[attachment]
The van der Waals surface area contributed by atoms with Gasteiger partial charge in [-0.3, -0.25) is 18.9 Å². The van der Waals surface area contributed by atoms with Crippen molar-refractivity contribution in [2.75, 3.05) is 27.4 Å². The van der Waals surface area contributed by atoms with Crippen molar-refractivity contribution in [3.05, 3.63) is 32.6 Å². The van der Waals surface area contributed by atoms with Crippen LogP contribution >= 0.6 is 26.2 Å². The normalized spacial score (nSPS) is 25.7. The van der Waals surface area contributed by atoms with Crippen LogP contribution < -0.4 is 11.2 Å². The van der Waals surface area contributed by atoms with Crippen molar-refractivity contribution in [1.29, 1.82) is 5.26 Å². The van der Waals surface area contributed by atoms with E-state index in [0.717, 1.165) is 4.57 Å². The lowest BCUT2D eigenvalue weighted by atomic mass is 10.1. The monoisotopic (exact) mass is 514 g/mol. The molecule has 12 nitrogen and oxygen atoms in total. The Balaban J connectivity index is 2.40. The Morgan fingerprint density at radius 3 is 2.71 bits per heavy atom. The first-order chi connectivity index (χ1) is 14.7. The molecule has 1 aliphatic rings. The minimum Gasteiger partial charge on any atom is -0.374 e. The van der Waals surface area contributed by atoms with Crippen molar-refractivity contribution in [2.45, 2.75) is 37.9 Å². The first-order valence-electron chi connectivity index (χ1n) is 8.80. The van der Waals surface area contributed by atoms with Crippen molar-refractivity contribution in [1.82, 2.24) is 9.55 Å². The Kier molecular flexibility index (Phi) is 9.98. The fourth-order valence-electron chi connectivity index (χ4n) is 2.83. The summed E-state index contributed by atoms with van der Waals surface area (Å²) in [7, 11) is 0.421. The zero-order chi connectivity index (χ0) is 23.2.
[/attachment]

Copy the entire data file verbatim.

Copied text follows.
The van der Waals surface area contributed by atoms with Gasteiger partial charge in [-0.3, -0.25) is 18.9 Å². The van der Waals surface area contributed by atoms with Crippen molar-refractivity contribution in [2.75, 3.05) is 27.4 Å². The van der Waals surface area contributed by atoms with Crippen molar-refractivity contribution in [3.05, 3.63) is 32.6 Å². The van der Waals surface area contributed by atoms with Crippen LogP contribution >= 0.6 is 26.2 Å². The normalized spacial score (nSPS) is 25.7. The van der Waals surface area contributed by atoms with Crippen LogP contribution < -0.4 is 11.2 Å². The van der Waals surface area contributed by atoms with Crippen molar-refractivity contribution in [1.29, 1.82) is 5.26 Å². The van der Waals surface area contributed by atoms with E-state index in [0.717, 1.165) is 4.57 Å². The lowest BCUT2D eigenvalue weighted by atomic mass is 10.1. The monoisotopic (exact) mass is 514 g/mol. The molecule has 12 nitrogen and oxygen atoms in total. The Balaban J connectivity index is 2.40. The Morgan fingerprint density at radius 3 is 2.71 bits per heavy atom. The first-order chi connectivity index (χ1) is 14.7. The molecule has 1 aliphatic rings. The minimum Gasteiger partial charge on any atom is -0.374 e. The van der Waals surface area contributed by atoms with Crippen molar-refractivity contribution in [2.45, 2.75) is 37.9 Å². The first-order valence-electron chi connectivity index (χ1n) is 8.80. The van der Waals surface area contributed by atoms with Crippen molar-refractivity contribution in [1.82, 2.24) is 9.55 Å². The Kier molecular flexibility index (Phi) is 9.98. The fourth-order valence-electron chi connectivity index (χ4n) is 2.83. The summed E-state index contributed by atoms with van der Waals surface area (Å²) in [7, 11) is 0.421. The zero-order chi connectivity index (χ0) is 23.2.